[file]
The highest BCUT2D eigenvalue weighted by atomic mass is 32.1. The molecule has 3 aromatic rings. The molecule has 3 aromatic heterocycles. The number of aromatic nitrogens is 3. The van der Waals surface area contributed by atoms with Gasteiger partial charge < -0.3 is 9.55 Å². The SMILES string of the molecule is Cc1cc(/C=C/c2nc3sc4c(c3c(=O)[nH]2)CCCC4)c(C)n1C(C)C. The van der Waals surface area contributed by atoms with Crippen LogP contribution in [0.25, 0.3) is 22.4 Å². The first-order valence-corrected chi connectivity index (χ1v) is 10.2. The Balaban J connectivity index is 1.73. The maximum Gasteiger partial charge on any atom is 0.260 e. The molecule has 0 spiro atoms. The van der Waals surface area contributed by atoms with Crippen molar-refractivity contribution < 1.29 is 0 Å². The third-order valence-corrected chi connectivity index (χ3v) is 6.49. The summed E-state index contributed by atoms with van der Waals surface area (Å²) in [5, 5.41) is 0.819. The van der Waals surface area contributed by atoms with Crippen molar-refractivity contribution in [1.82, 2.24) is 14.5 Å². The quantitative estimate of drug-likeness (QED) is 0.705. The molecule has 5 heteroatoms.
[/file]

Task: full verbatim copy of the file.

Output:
The highest BCUT2D eigenvalue weighted by atomic mass is 32.1. The molecule has 3 aromatic rings. The molecule has 3 aromatic heterocycles. The number of aromatic nitrogens is 3. The van der Waals surface area contributed by atoms with Gasteiger partial charge < -0.3 is 9.55 Å². The SMILES string of the molecule is Cc1cc(/C=C/c2nc3sc4c(c3c(=O)[nH]2)CCCC4)c(C)n1C(C)C. The van der Waals surface area contributed by atoms with Crippen LogP contribution in [0.25, 0.3) is 22.4 Å². The first-order valence-corrected chi connectivity index (χ1v) is 10.2. The Balaban J connectivity index is 1.73. The maximum Gasteiger partial charge on any atom is 0.260 e. The molecule has 0 spiro atoms. The van der Waals surface area contributed by atoms with Crippen molar-refractivity contribution < 1.29 is 0 Å². The third-order valence-corrected chi connectivity index (χ3v) is 6.49. The summed E-state index contributed by atoms with van der Waals surface area (Å²) in [5, 5.41) is 0.819. The van der Waals surface area contributed by atoms with Crippen molar-refractivity contribution in [1.82, 2.24) is 14.5 Å². The quantitative estimate of drug-likeness (QED) is 0.705. The molecule has 5 heteroatoms.